Self-efficacy to regulate physical activity was measured at T1 through T3 with a slightly modified version of the well-established 13-item barriers self-efficacy (BARSE) scale [27]. The BARSE scale assesses an individual’s perceived capabilities to exercise 3 times per week for 40 min over the next 2 months in the face of commonly identified barriers to participation. The BARSE scale was tailored for the FFW context to assess the extent to which an individual believes that he or she has the ability to overcome possible barriers to engagement in a recommended amount of weekly physical activity for health. Responses to each item were organized within a 5-category rating scale structure, where 0=no, 1=low, 2=moderate, 3=high, and 4=complete confidence. An average observed score for self-efficacy to regulate physical activity was created based on relevant guidelines [27,38].

    Data Analytic Approach

    Statistical models were fit in Mplus 8.3 with maximum-likelihood (ML) estimation with robust SEs [39]. Type I error rate was set equal to 0.05. Missing data were addressed with full information ML estimation using the observed information matrix under the assumption of missing at random [40]. Reliability was assessed using Cronbach alpha [41,42]. Indexes of effect size considered for direct effects were Cohen d [43] and percentage of variance explained. Commonly used heuristics were used to assist in the interpretation of an absolute value of Cohen d: 0.20 (small), 0.50 (medium), and 0.80 (large). For each indirect effect, a bias-corrected bootstrapped estimate of the 95% confidence interval was obtained with the number of draws set equal to 2000 [44]. An index of effect size was not considered for indirect effects because an effect size index for complex mediation models has not yet been firmly established [45].

    Path Model

    A single saturated (degrees of freedom=0) path model was fit consistent with the conceptual model depicted in Figure 1 under an intention-to-treat approach [46]. Each of the five domains of self-efficacy at T2 were regressed on FFW (ie, 0=UC, 1=FFW), physical activity at T1, and the demographic covariates. Physical activity at T3 was regressed on FFW, the five domains of self-efficacy at T2, physical activity at T1, and the demographic covariates. The expression adjusted mean difference is used from this point forward to acknowledge the statistical adjustment made by including covariates in the model.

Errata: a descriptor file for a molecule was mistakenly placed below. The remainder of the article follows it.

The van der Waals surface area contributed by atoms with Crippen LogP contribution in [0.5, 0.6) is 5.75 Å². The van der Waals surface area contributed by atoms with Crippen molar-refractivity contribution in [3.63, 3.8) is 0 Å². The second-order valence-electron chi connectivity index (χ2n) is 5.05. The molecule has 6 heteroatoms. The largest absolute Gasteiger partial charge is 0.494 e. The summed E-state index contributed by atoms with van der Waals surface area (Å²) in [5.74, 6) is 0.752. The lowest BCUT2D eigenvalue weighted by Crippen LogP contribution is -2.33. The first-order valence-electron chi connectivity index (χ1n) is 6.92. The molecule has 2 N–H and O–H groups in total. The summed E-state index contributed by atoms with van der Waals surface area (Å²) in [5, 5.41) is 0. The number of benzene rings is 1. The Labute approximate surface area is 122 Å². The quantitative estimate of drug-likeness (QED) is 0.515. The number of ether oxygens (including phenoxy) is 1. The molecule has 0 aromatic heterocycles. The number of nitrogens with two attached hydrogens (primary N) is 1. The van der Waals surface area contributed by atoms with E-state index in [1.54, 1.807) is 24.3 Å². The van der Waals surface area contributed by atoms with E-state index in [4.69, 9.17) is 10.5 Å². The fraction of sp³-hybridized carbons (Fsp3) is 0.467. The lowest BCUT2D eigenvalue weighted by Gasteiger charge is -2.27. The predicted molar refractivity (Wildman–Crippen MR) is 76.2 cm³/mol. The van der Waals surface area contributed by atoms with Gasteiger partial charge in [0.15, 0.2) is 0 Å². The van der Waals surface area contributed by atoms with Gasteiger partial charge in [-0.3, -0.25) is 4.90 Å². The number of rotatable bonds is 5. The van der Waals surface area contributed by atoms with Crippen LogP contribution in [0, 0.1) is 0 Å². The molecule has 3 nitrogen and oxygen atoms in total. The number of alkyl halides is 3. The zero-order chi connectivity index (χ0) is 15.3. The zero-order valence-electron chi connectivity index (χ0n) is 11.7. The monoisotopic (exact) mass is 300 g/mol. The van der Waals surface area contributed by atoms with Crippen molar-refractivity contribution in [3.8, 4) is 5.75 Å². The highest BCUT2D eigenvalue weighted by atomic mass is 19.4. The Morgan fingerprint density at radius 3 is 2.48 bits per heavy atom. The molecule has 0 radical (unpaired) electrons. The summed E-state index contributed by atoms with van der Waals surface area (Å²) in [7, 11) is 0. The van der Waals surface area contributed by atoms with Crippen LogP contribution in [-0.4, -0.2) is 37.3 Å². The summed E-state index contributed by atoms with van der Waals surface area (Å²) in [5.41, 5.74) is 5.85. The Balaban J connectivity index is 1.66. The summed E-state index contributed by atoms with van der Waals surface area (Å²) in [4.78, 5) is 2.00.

There were four sets of focal parameters in the path model. The first set of focal parameters was the direct effect of FFW on each of the five domains of self-efficacy at T2 (ie, beta1). Each of these five parameters was interpreted as the adjusted mean difference on a particular domain of self-efficacy at T2 for the FFW group as compared with the UC group. The second set of focal parameters was the direct effect of the five domains of self-efficacy at T2 on physical activity at T3 (ie, beta2). Each of these five parameters was interpreted as the path coefficient from a particular domain of self-efficacy at T2 to physical activity at T3. The third set of focal parameters was a single parameter: the direct effect of FFW on physical activity at T3 (ie, beta3). This parameter was interpreted as the adjusted mean difference on physical activity at T3 for the FFW group as compared with the UC group. The fourth set of focal parameters was the indirect effect of FFW on physical activity at T3 through each of the five domains of self-efficacy at T2 (ie, beta4, where beta4=beta1*beta2'). Each of these five parameters was interpreted as the product of path coefficients from FFW to physical activity at T3 through a particular domain of self-efficacy at T2. Each set of focal parameters tested the numerically corresponding hypothesis (eg, beta1 tested hypothesis 1).

    Necessary Sample Size

    Necessary sample size was determined for a minimum fixed level of power (ie, 0.80) for rejecting the null hypothesis that each of the five focal parameters regarding a direct effect of FFW (ie, beta2 and beta3) was equal to 0.00 using Monte Carlo methods as implemented in Mplus 8.3 [47]. The population parameter value for each of the five relevant focal parameters was set equal to a value that corresponded to a small-to-moderate effect size (ie, d=.35) consistent with relevant results from previous research [2,3]. Type I error was set equal to 0.05. The number of replications was set to 10,000, and the necessary sample size was equal to 285.


    Results

    Participant Characteristics